New parent survival tips for a good night’s sleep

With September now officially the busiest birthing month of the year, the Sleep Council is offering some tips for new parents as part of its Sleeptember campaign.

According to the Office of National Statistics, over the past decade eight of the top 10 birthdays fall in September, with September 26 the most popular birthday of the year.

“Our Sleeptember campaign this year is focusing on children’s sleep but the arrival of a new baby can be tough on parents’ own sleep routines,” says Lisa Artis of The Sleep Council. “And it can be particularly difficult for mums who breastfeed as it’s a role their partners can’t share.”

“So while broken nights are almost inevitable, there are things you can do to help you cope, as well as setting early routines to teach newborns the difference between day and night. The most important thought to hang on to is that by the age of three months, many babies can sleep at least five hours at a time. By six months, night time stretches of nine to 12 hours are possible!”

Here are some tips on surviving those first few weeks:

• Sleep when your baby sleeps. Although they may wake frequently in the night, new born babies cram in lots of sleep during the day – so sleep when they do! Turn off the phone and turn a blind eye to all those chores: they can wait.

• Try to keep baby alert and active in the daytime and create a calmer atmosphere in the evening. Switch to lower lighting, quieter voices and reduce background noise such as TVs to help to establish the difference between day and night time routines and promote longer periods of sleep through the night.

• Share the night time wake-up calls. Harder to do if you are breast feeding, but even then your partner can help out by bringing baby to you and handling the nappy changes. If bottle feeding, take the duties in turn.

• Don’t be tempted to keep baby in bed with you. It’s OK to bring your baby into your bed for feeding – but really important that they are returned to their cot when you’re ready to go back to sleep. It may seem an easier option in the short term but can create other problems in the longer run.

• Don’t be afraid to ask for help. When family or friends visit during the first few weeks, cast the usual social niceties aside and ask if they’d mind watching baby while you grab a quick nap. They’ll understand and hopefully be happy to help.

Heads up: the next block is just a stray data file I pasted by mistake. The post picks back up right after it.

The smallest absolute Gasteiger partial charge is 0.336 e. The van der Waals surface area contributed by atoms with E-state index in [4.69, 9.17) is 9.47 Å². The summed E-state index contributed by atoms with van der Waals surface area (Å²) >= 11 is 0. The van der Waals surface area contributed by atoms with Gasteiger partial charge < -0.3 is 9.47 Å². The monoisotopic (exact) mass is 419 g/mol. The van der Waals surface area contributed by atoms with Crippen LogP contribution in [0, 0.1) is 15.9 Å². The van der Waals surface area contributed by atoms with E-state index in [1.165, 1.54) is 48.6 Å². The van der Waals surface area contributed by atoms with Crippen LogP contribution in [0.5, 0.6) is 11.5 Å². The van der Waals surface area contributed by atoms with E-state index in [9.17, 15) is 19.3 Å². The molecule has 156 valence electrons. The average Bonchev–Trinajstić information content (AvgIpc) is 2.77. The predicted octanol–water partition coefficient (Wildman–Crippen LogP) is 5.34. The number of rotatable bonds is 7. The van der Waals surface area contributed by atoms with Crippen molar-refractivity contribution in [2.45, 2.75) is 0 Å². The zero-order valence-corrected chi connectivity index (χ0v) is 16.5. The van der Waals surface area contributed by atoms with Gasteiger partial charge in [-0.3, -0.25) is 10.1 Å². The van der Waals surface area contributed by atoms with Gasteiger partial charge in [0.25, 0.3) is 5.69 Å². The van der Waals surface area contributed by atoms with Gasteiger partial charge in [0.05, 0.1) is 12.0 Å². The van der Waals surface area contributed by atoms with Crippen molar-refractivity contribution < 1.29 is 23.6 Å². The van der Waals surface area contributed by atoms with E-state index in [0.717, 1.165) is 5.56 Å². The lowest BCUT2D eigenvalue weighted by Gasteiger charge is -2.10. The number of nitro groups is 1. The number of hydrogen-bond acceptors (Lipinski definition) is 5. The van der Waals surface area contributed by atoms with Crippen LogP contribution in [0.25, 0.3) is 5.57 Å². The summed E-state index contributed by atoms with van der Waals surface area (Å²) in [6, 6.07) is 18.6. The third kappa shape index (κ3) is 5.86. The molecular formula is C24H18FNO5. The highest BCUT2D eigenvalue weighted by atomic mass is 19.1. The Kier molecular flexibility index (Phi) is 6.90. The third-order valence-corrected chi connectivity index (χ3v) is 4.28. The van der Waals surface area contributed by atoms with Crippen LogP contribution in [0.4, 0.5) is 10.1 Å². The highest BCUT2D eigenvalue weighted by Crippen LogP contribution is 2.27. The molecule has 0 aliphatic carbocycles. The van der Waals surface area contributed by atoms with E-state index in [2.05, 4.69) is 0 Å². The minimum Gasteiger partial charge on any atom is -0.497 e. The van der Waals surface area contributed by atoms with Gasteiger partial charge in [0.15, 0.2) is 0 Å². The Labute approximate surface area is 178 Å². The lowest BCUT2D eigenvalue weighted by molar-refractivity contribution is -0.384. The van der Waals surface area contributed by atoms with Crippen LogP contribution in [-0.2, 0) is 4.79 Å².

• Learn to accept help. Don’t be tempted to ‘prove you can manage’ – if people offer help, take it! Give them a job to do – even something as simple as watching the baby while you wash your hair or have a leisurely bath.

• Prepare for sleep. Caring for a newborn baby can leave you feeling so exhausted that you expect to be able to fall asleep at the drop of a hat – only to find you can’t. If you have trouble falling asleep, make sure your environment is suited for sleep. Get rid of ‘electronic distractions’ (the TV, laptop/notepad, mobile phone etc) and keep your bedroom cool and dark. In addition, don’t get too hung up about falling asleep. If you’re not nodding off within a reasonable amount of time, get up and do something else until you feel sleepy. Then try going back to bed.

• Treat yourself to a great new bed. When sleep is in short supply, it’s more important than ever to make sure your bed is comfortable and supportive and an aid to restful sleep, whenever you manage to take it. If your bed is old and grotty, a new bed could be the best investment you make this year!

• Watch those hormones! Sleep deprivation can lead to mood changes at a time when hormones are already in overdrive which, in turn, can lead to the ‘baby blues’. So if you have any concerns about mood levels or a real and on-going sleep problem, consult your healthcare provider. Identifying and treating any underlying conditions can help you get the rest you need. Making sure you get a good level of sleep – even if it is more broken than usual – will help you take the best care of your baby.

National Office of Statistics’ ‘How popular is your birthday’ shows that if births were evenly distributed throughout the year, the average would be around 1,800 births each day. The average number of births on September 26 was around 2,000.

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Lynda Hamilton Parker is a Scottish PR expert and independent publisher

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